Misty Snow Wants to Make History As the First Transgender Woman Elected to the Senate
Utah resident Misty Snow is not your average Democratic candidate for Senate.
She was working as a cashier in a grocery store when she kicked off her small, grassroots campaign in February and scored a commanding primary victory against her more established opponent, the self-proclaimed "conservative Democrat" Jonathan Swinton, in June. As a transgender, working-class, millennial woman, Snow not only has the potential to make major history if elected (she's the first trans woman to ever secure a major party's nomination for Senate), but she could bring a truly unique perspective to the legislative chamber — one that no other representative can offer.
An ardent progressive, the core of Snow's campaign platform includes a $15 minimum wage, a constitutional amendment to remove corporate money from politics, protecting women’s reproductive rights, guaranteeing 26 weeks of paid maternity leave, passing federal legislation to end LGBT discrimination, investing in alternative energy sources, and creating a single-payer health care system.
This is a stark contrast to her Republican opponent, incumbent Senator Mike Lee, a Tea Party leader who, alongside former presidential candidate and “best friend” Senator Ted Cruz (R-Texas), championed a government shutdown in 2013 as part of their efforts to defund Obamacare and made a (failed) attempt to defund Planned Parenthood in 2015. Though Lee currently holds a considerable lead in the polls, Snow is hopeful that her progressive message will resonate with voters and lead her to victory come November.
Recently, Glamour caught up with Snow to talk about her campaign, the issues she feels most strongly about, and whether or not she still has time to take shifts at her local grocer. Here’s what the candidate had to say.
Glamour: We're just about two months out from the election — how are you feeling?
Misty Snow: Tired. [Laughs]
Glamour: How have Utah residents responded to your campaign?
MS: I get a lot of positive responses. A lot of people seem really excited. It's been really good.
Glamour: As a millennial, working-class, transgender woman, you offer a rare point of view that basically no one in Congress can match. How do your life experiences shape who you are as a candidate and how can your perspective benefit your Utah constituents and Americans as a whole?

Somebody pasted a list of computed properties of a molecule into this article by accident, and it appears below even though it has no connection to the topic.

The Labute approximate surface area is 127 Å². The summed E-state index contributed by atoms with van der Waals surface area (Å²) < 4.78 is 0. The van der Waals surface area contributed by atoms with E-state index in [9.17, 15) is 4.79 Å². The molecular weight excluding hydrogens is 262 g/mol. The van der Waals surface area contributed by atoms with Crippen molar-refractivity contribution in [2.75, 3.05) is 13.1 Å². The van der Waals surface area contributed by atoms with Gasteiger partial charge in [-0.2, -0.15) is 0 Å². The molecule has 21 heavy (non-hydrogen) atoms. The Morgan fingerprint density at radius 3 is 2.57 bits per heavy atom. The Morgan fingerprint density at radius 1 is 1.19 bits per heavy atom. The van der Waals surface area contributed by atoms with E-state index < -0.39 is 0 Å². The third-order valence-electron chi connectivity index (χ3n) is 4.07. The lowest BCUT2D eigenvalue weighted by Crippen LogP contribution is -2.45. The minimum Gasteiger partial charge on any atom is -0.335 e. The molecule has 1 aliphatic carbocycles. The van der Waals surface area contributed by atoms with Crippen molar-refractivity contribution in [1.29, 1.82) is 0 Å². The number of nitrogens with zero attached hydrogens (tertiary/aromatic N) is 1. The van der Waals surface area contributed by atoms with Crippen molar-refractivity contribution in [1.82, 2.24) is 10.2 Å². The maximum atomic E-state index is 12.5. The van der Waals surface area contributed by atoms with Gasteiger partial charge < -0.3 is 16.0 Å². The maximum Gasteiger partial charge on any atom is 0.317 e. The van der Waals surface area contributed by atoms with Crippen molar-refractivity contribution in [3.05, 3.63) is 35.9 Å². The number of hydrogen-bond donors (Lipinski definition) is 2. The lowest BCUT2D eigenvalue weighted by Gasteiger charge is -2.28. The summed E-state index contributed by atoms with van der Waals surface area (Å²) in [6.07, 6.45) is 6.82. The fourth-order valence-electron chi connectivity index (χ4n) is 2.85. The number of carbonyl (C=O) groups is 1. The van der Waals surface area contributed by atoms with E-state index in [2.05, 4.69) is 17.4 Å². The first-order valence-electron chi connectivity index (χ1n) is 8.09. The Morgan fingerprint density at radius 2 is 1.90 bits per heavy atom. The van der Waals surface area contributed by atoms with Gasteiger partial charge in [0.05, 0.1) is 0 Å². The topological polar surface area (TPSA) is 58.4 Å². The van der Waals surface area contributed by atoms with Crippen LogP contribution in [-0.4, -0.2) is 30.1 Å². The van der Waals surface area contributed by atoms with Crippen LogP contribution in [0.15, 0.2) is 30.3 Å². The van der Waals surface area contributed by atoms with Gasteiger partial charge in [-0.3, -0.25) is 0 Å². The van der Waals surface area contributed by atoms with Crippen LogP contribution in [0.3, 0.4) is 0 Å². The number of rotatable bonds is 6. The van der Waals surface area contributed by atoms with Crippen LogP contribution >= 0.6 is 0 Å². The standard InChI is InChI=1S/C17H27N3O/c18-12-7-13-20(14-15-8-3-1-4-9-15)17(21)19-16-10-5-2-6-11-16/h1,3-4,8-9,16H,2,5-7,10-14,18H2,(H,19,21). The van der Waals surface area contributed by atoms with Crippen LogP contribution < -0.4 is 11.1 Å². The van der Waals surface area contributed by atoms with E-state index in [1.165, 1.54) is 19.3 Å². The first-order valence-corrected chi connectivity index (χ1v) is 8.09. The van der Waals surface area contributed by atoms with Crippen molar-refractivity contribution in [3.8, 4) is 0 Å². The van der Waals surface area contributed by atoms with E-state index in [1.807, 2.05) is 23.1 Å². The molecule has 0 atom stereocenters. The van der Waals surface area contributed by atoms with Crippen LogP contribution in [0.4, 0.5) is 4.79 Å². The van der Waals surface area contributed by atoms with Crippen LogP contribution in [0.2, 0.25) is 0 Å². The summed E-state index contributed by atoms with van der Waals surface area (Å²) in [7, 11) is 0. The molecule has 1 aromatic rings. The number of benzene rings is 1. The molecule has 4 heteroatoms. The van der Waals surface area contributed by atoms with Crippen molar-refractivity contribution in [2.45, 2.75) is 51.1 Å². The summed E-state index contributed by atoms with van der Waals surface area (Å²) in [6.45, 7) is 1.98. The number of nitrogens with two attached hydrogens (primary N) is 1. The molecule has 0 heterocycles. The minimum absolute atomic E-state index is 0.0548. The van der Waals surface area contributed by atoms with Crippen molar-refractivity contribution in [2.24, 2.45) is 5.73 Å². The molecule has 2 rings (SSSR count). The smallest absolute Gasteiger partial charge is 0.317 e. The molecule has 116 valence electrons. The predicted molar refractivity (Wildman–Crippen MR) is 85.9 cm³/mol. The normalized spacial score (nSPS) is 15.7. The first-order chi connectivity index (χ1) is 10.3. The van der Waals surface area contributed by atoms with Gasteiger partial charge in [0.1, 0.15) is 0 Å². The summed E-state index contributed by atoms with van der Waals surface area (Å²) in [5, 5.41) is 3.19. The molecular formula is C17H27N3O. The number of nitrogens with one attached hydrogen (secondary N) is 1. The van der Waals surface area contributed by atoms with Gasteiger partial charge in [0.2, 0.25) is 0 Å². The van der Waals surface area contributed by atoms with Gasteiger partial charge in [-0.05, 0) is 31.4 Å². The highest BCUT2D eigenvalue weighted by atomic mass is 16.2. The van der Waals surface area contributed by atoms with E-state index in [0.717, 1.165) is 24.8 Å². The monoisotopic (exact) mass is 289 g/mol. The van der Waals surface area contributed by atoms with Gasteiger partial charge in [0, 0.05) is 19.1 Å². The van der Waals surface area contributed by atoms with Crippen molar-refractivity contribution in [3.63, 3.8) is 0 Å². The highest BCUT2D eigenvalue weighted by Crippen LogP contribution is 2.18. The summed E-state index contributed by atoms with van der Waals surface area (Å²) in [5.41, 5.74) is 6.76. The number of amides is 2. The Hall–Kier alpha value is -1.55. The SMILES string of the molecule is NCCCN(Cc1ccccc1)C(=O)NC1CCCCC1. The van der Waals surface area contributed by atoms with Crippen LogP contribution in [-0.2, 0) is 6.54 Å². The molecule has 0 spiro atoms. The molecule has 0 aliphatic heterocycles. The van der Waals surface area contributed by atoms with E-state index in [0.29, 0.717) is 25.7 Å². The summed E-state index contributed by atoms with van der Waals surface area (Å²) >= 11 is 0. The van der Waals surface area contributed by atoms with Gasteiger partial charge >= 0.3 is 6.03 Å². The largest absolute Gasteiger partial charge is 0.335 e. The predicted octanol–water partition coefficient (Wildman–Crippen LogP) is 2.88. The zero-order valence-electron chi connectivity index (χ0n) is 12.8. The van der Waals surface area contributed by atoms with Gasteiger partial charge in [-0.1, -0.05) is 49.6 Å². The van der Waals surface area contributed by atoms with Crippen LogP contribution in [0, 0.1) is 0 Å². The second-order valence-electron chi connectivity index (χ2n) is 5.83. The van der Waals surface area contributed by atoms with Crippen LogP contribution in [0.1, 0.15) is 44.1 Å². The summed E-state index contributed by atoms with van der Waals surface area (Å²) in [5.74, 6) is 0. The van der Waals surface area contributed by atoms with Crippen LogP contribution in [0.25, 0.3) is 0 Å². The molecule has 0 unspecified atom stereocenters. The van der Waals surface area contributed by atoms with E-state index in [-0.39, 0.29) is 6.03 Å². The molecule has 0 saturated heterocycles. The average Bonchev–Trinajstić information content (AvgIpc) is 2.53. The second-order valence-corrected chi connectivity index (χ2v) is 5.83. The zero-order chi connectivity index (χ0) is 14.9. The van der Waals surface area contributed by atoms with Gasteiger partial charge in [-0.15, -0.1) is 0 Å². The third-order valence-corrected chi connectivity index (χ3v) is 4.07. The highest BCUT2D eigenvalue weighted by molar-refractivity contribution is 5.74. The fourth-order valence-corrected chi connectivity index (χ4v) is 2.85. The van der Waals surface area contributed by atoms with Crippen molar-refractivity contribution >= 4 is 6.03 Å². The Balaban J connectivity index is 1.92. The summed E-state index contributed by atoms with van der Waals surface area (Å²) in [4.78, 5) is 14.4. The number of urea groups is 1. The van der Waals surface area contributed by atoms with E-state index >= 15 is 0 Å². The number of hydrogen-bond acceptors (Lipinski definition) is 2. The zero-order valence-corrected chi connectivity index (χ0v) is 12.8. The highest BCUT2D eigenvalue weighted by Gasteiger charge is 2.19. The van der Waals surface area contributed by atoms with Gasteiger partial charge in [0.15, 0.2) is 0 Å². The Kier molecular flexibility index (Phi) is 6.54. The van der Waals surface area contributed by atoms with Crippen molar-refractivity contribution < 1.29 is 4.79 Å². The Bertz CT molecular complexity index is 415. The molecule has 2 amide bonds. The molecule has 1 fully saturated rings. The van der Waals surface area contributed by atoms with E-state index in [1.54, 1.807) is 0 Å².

MS: Everyone has their own thoughts about life, but they give me a lot of empathy for what it’s like to be poor, what it’s like to not have everything you want, what it’s like to be [frustrated]. It helps me understand the issues affecting a lot of people, and makes me a good advocate for these issues. It’s important to have a different kind of voice in Congress. We’re supposed to have a representative form of government but, unfortunately, our government is very much made up of an elite class of people. There are too many businessmen and lawyers and bankers and millionaires in Congress, and not enough working-class people.
Glamour: Your policies — like a single-payer health care system, a $15 minimum wage, renewing Glass-Steagall, among other things — are all very in line with the platform Senator Bernie Sanders put forward during his presidential campaign. Sanders also had a commanding victory in the Utah caucus earlier this year.
MS: Bernie Sanders won 79-20 in Utah. That was pretty significant. I think that’s what helped me win in the primary, because a lot of the Utah Democrats are very much Sanders supporters and I canvassed in line with that. I publicly endorsed him during the primary.
Glamour: How do you feel about Hillary winning the nomination?
MS: I think it's a good moment in our country that we have a female nominee. As a candidate, though, I'm not super excited for her. I will probably vote for her, but I don't find her nearly as exciting as Bernie Sanders.